2. Thanks for the directions, I just went this morning with my daughter and we found about 15 but only 4 were perfect, some have little holes and some holes were bigger but the best part was watchig my daughters face light up with excitement everytime she found one!!! There was also some amazing shells we picked up along the way…we will definately be going back again soon!

  3. To get to Sand-Dollar beach, take the Expressway or 329 to the Ginoza exit headed toward Camp Schwab. Take a right turn at Route 13 (it kind of “Ys” at 13) before you get to Schwab. Cross a small stream and a little bridge. Then count six alleys on the right as you pass slowly through the small village. Park at the sixth alley and get out. The beach is on the right about one block down the narrow alley. Enjoy the walk through the small village, as you will pass through the ages in a short period of time.

    Here are the directions I found online and we used to get there! I went the first time during high tide and I found about 4 sand dollars, but I went again last week during low tide (and after the typhoon) and I found over 50!!!

  4. @Meg–there is a beach up near Schwab that has tons of sand dollars. If you know what you’re doing, you can find them buried. We went and found a whole bunch that had been dug up with broken backs. I need to try again when we can look for those that have not been broken.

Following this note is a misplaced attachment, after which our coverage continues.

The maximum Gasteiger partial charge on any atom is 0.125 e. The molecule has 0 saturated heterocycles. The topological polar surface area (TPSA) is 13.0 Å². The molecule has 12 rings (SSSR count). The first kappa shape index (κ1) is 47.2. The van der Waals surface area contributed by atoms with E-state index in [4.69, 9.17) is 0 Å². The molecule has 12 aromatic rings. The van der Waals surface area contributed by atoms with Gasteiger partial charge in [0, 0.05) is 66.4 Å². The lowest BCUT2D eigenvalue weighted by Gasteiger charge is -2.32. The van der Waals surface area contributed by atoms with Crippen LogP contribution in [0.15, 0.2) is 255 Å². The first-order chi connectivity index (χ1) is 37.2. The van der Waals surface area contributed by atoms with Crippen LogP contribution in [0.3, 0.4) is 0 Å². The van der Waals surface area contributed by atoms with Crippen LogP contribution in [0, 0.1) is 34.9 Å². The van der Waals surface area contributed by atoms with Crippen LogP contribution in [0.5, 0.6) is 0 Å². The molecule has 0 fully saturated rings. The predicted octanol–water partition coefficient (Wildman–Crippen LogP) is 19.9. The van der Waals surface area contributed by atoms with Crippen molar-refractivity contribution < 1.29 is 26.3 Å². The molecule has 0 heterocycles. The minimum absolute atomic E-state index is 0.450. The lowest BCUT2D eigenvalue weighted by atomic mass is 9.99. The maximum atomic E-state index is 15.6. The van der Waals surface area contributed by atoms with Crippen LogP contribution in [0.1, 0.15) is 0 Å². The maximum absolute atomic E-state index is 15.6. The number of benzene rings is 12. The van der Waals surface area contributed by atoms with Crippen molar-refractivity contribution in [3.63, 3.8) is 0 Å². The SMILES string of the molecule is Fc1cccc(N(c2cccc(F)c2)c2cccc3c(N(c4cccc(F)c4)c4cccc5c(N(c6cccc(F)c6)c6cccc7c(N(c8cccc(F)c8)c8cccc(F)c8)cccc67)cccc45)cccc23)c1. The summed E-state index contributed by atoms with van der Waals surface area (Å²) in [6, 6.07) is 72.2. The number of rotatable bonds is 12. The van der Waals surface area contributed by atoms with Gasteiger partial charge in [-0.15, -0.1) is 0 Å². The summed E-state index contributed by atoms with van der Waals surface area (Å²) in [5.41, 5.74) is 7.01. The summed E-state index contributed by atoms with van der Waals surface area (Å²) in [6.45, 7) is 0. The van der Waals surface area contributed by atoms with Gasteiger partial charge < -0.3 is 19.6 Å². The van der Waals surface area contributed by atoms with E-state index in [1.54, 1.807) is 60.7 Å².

5. This Past weekend we took a road trip up North to find Big Time & Ikei Beach. It was a beautiful and enjoyable ride but once we got to Big Time we were turned away by the staff there and not allowed to enter their beach. They didn’t speak to us nor could they really understand us ( they motioned in hand singnals with a “x” motion. we assumed it was because we were American or because we weren’t staying there.

  6. I somehow missed that you mentioned sea pottery as well. Haha. Sorry. I’m losing my mind. I find quite a bit of that too. The best places I’ve found for glass and pottery is WAYYY up north just pulling off the side of the road by the random beaches no one goes to because there is nothing else around.

  7. Great post!!

    I love sea glass!! I first discovered it when we visited Fort Bragg, CA. They have a beach called “Glass Beach” that has sea glass everywhere, but smaller pieces of it. It shimmers. I think it used to be a garbage dump(?). The pieces here are much bigger though. I have jars full too! 😀

    My friend and I also discovered sea “pottery.” It’s like sea glass, but appears to be broken plates and cups and has designs on it usually. It’s different and unique. We collect that too!

  8. I’m definitely going to the 100 store tomorrow to try and find those jars!!!! We’ve been collecting sea glass during our stay here too and I’ve got them in open jars and have noticed they’re collecting some dust.

    So far, we’ve found the Maeda Flats beaches to be the best for finding sea glass. We went there after the Songda typhoona and found TONS of sea glass all over the place!! Not sure if that had anything to do with the typhoon or if it’s always like that.

    Thanks for the great post!

  9. I was also wondering where you got the cork topped jars. We have seen a good amount of sea glass on our beach too, on the 58 in Onna/Nakadomari, across the street from the farmer’s market. My son loves to beach comb as well but I like your idea of collecting the glass. Well done!